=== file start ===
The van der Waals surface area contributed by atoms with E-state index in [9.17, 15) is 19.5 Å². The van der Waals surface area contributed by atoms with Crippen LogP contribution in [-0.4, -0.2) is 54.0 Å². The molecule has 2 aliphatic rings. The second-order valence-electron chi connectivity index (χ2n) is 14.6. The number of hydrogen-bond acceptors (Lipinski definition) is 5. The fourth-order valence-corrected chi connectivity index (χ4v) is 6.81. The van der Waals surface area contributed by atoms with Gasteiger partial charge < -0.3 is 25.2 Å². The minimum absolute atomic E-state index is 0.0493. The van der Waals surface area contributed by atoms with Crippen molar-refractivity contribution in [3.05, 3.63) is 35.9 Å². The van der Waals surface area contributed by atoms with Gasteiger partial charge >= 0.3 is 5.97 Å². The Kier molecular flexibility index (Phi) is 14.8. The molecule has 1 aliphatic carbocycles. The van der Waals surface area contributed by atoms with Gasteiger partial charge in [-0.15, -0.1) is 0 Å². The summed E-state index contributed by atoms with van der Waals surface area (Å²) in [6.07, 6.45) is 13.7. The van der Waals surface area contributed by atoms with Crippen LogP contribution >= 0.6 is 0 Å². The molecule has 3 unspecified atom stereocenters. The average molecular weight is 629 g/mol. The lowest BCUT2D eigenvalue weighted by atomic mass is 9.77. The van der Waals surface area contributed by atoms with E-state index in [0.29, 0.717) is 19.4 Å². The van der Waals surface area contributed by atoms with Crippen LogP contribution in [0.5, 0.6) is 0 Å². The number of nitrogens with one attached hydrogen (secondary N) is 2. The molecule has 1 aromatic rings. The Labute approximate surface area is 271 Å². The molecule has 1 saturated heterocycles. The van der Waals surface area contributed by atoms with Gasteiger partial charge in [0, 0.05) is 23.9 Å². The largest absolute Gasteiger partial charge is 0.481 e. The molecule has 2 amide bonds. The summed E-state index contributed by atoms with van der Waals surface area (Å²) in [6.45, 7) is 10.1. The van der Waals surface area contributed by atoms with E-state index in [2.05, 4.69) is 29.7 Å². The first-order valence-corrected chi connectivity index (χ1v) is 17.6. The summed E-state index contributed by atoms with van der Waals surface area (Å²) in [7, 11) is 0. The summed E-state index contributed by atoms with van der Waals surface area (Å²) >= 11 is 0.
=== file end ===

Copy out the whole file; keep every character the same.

The van der Waals surface area contributed by atoms with E-state index in [9.17, 15) is 19.5 Å². The van der Waals surface area contributed by atoms with Crippen LogP contribution in [-0.4, -0.2) is 54.0 Å². The molecule has 2 aliphatic rings. The second-order valence-electron chi connectivity index (χ2n) is 14.6. The number of hydrogen-bond acceptors (Lipinski definition) is 5. The fourth-order valence-corrected chi connectivity index (χ4v) is 6.81. The van der Waals surface area contributed by atoms with Gasteiger partial charge < -0.3 is 25.2 Å². The minimum absolute atomic E-state index is 0.0493. The van der Waals surface area contributed by atoms with Crippen molar-refractivity contribution in [3.05, 3.63) is 35.9 Å². The van der Waals surface area contributed by atoms with Gasteiger partial charge >= 0.3 is 5.97 Å². The Kier molecular flexibility index (Phi) is 14.8. The molecule has 1 aliphatic carbocycles. The van der Waals surface area contributed by atoms with Gasteiger partial charge in [-0.15, -0.1) is 0 Å². The summed E-state index contributed by atoms with van der Waals surface area (Å²) in [6.07, 6.45) is 13.7. The van der Waals surface area contributed by atoms with Crippen LogP contribution >= 0.6 is 0 Å². The molecule has 3 unspecified atom stereocenters. The average molecular weight is 629 g/mol. The lowest BCUT2D eigenvalue weighted by atomic mass is 9.77. The van der Waals surface area contributed by atoms with E-state index in [0.29, 0.717) is 19.4 Å². The van der Waals surface area contributed by atoms with Crippen LogP contribution in [0.5, 0.6) is 0 Å². The number of nitrogens with one attached hydrogen (secondary N) is 2. The molecule has 1 aromatic rings. The Labute approximate surface area is 271 Å². The molecule has 1 saturated heterocycles. The van der Waals surface area contributed by atoms with Gasteiger partial charge in [0, 0.05) is 23.9 Å². The largest absolute Gasteiger partial charge is 0.481 e. The molecule has 2 amide bonds. The summed E-state index contributed by atoms with van der Waals surface area (Å²) in [6.45, 7) is 10.1. The van der Waals surface area contributed by atoms with E-state index in [2.05, 4.69) is 29.7 Å². The first-order valence-corrected chi connectivity index (χ1v) is 17.6. The summed E-state index contributed by atoms with van der Waals surface area (Å²) in [7, 11) is 0. The summed E-state index contributed by atoms with van der Waals surface area (Å²) >= 11 is 0.